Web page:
The opinion of the court was delivered by: Kahn, District Judge.
MEMORANDUM — DECISION AND ORDER
Presently before the Court are Defendant's Motions to Suppress
Evidence and Dismiss Count Three of the Superseding Indictment.
For the reasons stated herein, these motions are DENIED.
On February 16, 2001, co-defendant Kirk Gayle attempted to
enter the United States at Champlain, New York. Gayle was
stopped and questioned by agents of the United States Border
Patrol. The agents
found a piece of paper that Gayle was carrying containing a
telephone number and another three-digit number. Border Patrol
Agent Peter Dunbar called the telephone number and discovered
that it belonged to the smithfield Inn located in Plattsburgh,
New York. The other number on the piece of paper contained three
digits "132", presumably that of a room at the hotel. The clerk
at the hotel refused to divulge the name of that room's
occupant. Agent Dunbar then drove to the hotel. When Agent
Dunbar arrived at the hotel, the desk clerk told him that the
room was registered to Rohan Ingram. Agent Dunbar ran a criminal
record check on Ingram through the Treasury Enforcement Computer
System (TECS) located in Swanton, Vermont. The check revealed
that Ingram was not a citizen of the United States and had a
criminal record in Canada, including multiple convictions for
firearms offenses. Ingram was therefore, illegally present in
the United States. The information from the background check
cautioned "that [Ingram] was possibly armed and dangerous, had a
history of violence."
Border Patrol Agent Labounty soon joined agent Dunbar at the
hotel. As the two agents approached Ingram's room they saw a
male walking down the hall. The agents approached the man,
identified themselves, and asked him for identification. The man
stated that he was Rohan Ingram and told the agents that he was
from Canada. After producing a Canadian driver's license for
identification, Ingram was placed under arrest.
The Agents then asked Ingram who else was in the hotel room
since they heard voices coming from his room. Ingram did not
answer so the Agent's knocked on the room's door. Ann-Marie
Richardson answered. Agent Dunbar asked her for identification.
Richardson turned and walked across the hotel room toward a bag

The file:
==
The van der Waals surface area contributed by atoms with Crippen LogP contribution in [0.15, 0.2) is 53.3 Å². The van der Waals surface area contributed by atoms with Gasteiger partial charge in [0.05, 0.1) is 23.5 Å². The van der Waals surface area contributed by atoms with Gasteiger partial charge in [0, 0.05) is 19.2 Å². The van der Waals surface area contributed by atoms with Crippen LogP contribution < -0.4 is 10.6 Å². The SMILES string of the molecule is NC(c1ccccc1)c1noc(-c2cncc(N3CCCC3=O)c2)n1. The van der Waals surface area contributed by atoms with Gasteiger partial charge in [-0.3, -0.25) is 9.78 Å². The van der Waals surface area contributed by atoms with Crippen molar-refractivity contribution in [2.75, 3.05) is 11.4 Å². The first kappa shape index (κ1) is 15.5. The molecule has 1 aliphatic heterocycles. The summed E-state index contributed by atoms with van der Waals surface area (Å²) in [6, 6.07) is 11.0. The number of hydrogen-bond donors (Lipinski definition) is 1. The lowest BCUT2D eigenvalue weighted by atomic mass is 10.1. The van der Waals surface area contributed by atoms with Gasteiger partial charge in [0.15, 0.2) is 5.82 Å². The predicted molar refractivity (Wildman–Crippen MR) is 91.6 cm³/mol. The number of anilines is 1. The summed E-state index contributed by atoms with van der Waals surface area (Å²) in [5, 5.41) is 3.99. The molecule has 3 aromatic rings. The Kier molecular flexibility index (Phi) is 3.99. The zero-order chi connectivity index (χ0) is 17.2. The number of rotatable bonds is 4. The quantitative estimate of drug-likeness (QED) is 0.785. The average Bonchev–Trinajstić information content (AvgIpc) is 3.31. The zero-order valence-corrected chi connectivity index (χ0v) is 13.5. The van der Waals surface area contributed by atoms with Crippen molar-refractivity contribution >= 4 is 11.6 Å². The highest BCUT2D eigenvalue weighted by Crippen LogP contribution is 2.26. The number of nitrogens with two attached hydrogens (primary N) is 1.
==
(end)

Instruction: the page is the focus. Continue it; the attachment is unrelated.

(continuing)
to retrieve her identification. Agent Dunbar followed her inside
the room. As he walked past the bathroom he saw a box labeled
"Firearms" inside an open duffle bag. The bag contained
approximately 13 handguns. Agent Dunbar placed Richardson in
custody. Subsequently, Ingram provided a signed, written
statement to federal law enforcement officials.
Defendant Ingram now seeks to suppress all evidence seized
from the hotel room on February 16, 2001 and his written
statement to federal law enforcement officials. Defendant argues
that the Agents' actions constituted an unlawful search and
seizure in violation of his Fourth Amendment rights. An
evidentiary hearing was held before the Court on July 3, 2001
and July 9, 2001, and the parties submitted memorandums of law
in support of their positions. Defendant Ingram also moves to
dismiss Count Three of the Indictment because his predicate
conviction is from a foreign jurisdiction.
There are three questions the Court must answer if the
Government is to be allowed to use the evidence discovered in
Defendant's hotel room. The preliminary question is whether
Agents Dunbar and Labounty had probable cause to arrest
Defendant. Second, did the agents have the right to enter
Defendant's hotel room? Third, did the agents have the right to
seize the evidence once inside the hotel room? Whether
Defendant's written statement is admissible turns on whether
Defendant was properly Mirandized. Lastly, the issue of Count
Three depends on whether a conviction from a foreign
jurisdiction may serve as a predicate offense for a violation of
18 U.S.C. § 922(g).
1. Probable Cause to Arrest
Law enforcement officers may lawfully arrest persons without
warrant under certain circumstances. A warrantless arrest is
permitted when an officer has probable cause to believe the
arrestee has committed a felony. See United States v. Watson,
423 U.S. 411, 418, 96 S.Ct. 820, 46 L.Ed.2d 598 (1976). Probable
cause to make a warrantless arrest exists when at the time of
the arrest "the facts and circumstances within the [officer's]
knowledge and of which they had reasonably trustworthy
information were sufficient to warrant a prudent man in
believing that the [Defendant] had committed or was committing
an offense." Beck v. Ohio, 379 U.S. 89, 91, 85 S.Ct. 223, 13
L.Ed.2d 142 (1964); Wong Sun v. United States, 371 U.S. 471,
479, 83 S.Ct. 407, 9 L.Ed.2d 441 (1963).
Defendant argues that the evidence found in his hotel room is
the inadmissible fruit of an unconstitutional arrest. In the
case at hand the Agents had probable cause to arrest Ingram
based on the criminal background check run through TECS. The
background check revealed that Ingram was not a citizen of the
United States and had a criminal record in Canada, including
multiple convictions for firearms offenses. Ingram was
therefore, illegally present in the United States. This
information gave the Agents probable cause to arrest him. ...